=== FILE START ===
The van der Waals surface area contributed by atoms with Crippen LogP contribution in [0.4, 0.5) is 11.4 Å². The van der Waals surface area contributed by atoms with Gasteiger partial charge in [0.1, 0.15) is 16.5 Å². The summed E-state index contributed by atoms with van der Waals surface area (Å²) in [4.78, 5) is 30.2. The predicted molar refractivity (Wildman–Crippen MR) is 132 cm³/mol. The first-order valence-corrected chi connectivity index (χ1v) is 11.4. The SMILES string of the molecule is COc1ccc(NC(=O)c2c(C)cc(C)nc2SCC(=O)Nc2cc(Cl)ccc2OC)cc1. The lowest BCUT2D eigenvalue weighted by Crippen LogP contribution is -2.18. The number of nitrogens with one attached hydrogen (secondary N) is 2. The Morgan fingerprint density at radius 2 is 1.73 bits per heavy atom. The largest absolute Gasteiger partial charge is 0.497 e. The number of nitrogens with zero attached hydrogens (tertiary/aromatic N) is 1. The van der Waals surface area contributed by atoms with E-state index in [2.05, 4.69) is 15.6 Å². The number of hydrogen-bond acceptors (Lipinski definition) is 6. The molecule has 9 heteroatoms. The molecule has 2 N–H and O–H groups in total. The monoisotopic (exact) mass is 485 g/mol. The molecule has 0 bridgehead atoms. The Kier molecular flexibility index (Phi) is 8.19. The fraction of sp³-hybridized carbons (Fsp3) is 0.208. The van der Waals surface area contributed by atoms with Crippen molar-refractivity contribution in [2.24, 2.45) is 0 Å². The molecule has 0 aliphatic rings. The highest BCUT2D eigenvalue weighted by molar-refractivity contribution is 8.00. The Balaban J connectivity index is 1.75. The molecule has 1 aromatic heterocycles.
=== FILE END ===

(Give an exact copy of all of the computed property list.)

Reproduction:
The van der Waals surface area contributed by atoms with Crippen LogP contribution in [0.4, 0.5) is 11.4 Å². The van der Waals surface area contributed by atoms with Gasteiger partial charge in [0.1, 0.15) is 16.5 Å². The summed E-state index contributed by atoms with van der Waals surface area (Å²) in [4.78, 5) is 30.2. The predicted molar refractivity (Wildman–Crippen MR) is 132 cm³/mol. The first-order valence-corrected chi connectivity index (χ1v) is 11.4. The SMILES string of the molecule is COc1ccc(NC(=O)c2c(C)cc(C)nc2SCC(=O)Nc2cc(Cl)ccc2OC)cc1. The lowest BCUT2D eigenvalue weighted by Crippen LogP contribution is -2.18. The number of nitrogens with one attached hydrogen (secondary N) is 2. The Morgan fingerprint density at radius 2 is 1.73 bits per heavy atom. The largest absolute Gasteiger partial charge is 0.497 e. The number of nitrogens with zero attached hydrogens (tertiary/aromatic N) is 1. The van der Waals surface area contributed by atoms with E-state index in [2.05, 4.69) is 15.6 Å². The number of hydrogen-bond acceptors (Lipinski definition) is 6. The molecule has 9 heteroatoms. The molecule has 2 N–H and O–H groups in total. The monoisotopic (exact) mass is 485 g/mol. The molecule has 0 bridgehead atoms. The Kier molecular flexibility index (Phi) is 8.19. The fraction of sp³-hybridized carbons (Fsp3) is 0.208. The van der Waals surface area contributed by atoms with Crippen molar-refractivity contribution in [2.24, 2.45) is 0 Å². The molecule has 0 aliphatic rings. The highest BCUT2D eigenvalue weighted by molar-refractivity contribution is 8.00. The Balaban J connectivity index is 1.75. The molecule has 1 aromatic heterocycles.